Regards,
    Last edited by forgottenking2; 10-20-2003 at 04:49 PM.
    "If God had wanted us to play the piano he would've given us 88 fingers"

  7. #7
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    pdf file

    Hey hellogoodbye, if you could it would be great to see the pdf file to backup ur explanation, all your help is great guys!

    Jonny

  8. #8
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    Originally posted by EricV
    Yup... I guess thatīs what he meant. To play D-Dorian, play the C Major scale starting on D.
    Eric
    Oops, yes, of course. Typo. You get C Dorian when you start on the second note of the Bes major scale... Sorry for the confusion! I'm not perfect. Yet.

    Edit: moonchild: I just mailed you the pdf.
    bigmentaljonny and JimmyJ: check your mailbox!
    Last edited by hellogoodbye; 10-21-2003 at 09:21 AM.

  9. #9
    Ibanez Fan
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    can you please email the pdf to me as well

    jjer@dodo.com.au



    ok heres my explanation of modes

    taking Cmajor and now call that scale ionian

    starting on the second note of the Cmaj scale,D, play the notes of Cmaj but start on D and finish on D. This is the dorian mode of Cmaj

    to play phrygian mode start on E and end in E,


    now dont think that Dorian is only for D...nonono....you can play the dorian mode anywhere but always be aware that the root note of your dorian mode IS the 2nd note of the maj scale. Always finish on the note you started on.


    take a look at this page for easy reference

    http://www.ibanez-guitar-players.com/guitar-scales.htm
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  10. #10
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    oops lol sorry forgot my ad is jondo_C@hotmail.com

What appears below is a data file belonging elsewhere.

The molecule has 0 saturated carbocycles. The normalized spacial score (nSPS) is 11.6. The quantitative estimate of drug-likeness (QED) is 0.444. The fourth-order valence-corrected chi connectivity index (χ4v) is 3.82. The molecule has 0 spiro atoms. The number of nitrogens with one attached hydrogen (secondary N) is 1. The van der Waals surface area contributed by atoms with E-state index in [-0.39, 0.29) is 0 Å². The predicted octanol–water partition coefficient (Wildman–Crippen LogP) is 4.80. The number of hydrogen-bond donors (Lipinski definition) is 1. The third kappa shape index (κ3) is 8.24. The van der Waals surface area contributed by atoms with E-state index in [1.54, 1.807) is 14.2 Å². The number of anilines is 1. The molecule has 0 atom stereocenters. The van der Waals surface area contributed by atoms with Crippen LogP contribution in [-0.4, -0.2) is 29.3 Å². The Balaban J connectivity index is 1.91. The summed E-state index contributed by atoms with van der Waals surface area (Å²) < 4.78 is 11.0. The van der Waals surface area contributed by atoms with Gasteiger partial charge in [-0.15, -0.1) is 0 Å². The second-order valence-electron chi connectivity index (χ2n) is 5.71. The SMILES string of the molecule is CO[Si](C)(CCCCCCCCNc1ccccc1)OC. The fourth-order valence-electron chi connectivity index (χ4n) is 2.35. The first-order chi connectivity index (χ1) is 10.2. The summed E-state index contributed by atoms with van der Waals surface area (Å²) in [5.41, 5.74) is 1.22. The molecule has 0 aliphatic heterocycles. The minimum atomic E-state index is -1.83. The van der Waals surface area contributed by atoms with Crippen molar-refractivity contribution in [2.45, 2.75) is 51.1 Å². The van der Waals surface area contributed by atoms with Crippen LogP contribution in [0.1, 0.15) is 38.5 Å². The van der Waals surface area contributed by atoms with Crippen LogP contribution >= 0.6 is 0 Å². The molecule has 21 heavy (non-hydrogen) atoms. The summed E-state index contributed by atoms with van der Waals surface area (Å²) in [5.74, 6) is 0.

11. #11
    latin jazz man
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    Can you send that pdf to me?? I'm curious

    pelayo_jose@hotmail.com

    Thanks...
    Giant Steps...

  12. #12
    Registered User LarryJ's Avatar
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  13. #13
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    Modes!

    Hey Jonny,
    Hey listen, scales can get kinda trickey and the best way to commit them to memory would be to break them apart into shapes.
    You spoke briefly on the pentatonic scales, you can have major or minor pentatonic scales just like the 7 modes of the major scale. By saying mode I mean the degree of the major scale. For example in C major scale C being the tonic or root note with is symbolized by the roman numeral I. The second degree would be D(II) and so on untill you reached the octave...(C again!) If you get modal charts which are basically shapes of a particular scale that are broken apart, it is real easy to memorize scales because you will know various starting points. Read up on the 7 modes and how they work. If you need help, post me a message.... and I will explain it in detail, I have spent months studying this!
    Remember..don't get discouraged at all. All the best guitarists have tricks on remembering scales for their soloing. AN example being Kirk Hammet from metallica. Think about this... I would say 95 percent of Metallica's songs are in e minor. Kirk knows his e-minor scales whether it be pentatonic, melodic, harmonic..so on. He has been at it for awhile!
    Keep practicing!

  14. #14
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    I always wonder why people talk about scales... I very often read: 'I'm going to practice the E-scale today and the Bes-scale tomorrow...' Isn't this making things extremely complicated...? You make it seem you have to 'learn' and memorize every scale!

    Now I only think in patterns. I never study a certain scale, just the basic patterns. With that hat one 'big pattern' you can play all scales and modes you want! Just by playing the patterns on different positions.

    Why study 7 months on learning all scales while you can learn all the 5 basic patterns in a few days and play everything you want...

    Is your E-scale really something you have to learn apart from the Bes-scale (for example...)? Ir do I just misunderstand it all (which could be since English is not my native language...)?

  15. #15
    Registered User LarryJ's Avatar
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    I'm not sure what the Bes scale is...but anyways, I learned a neat trick I'm using, and that is to memorize the scales as patterns, like you would a chord. Now, obviously you dont fret it like a chord, but the shape is pretty distinguishible usually, and I find that really helps me after a few go throughs (this only works with the 'dot' reprisentation of scales, not tabbed out) it easily commits the pattern to memory.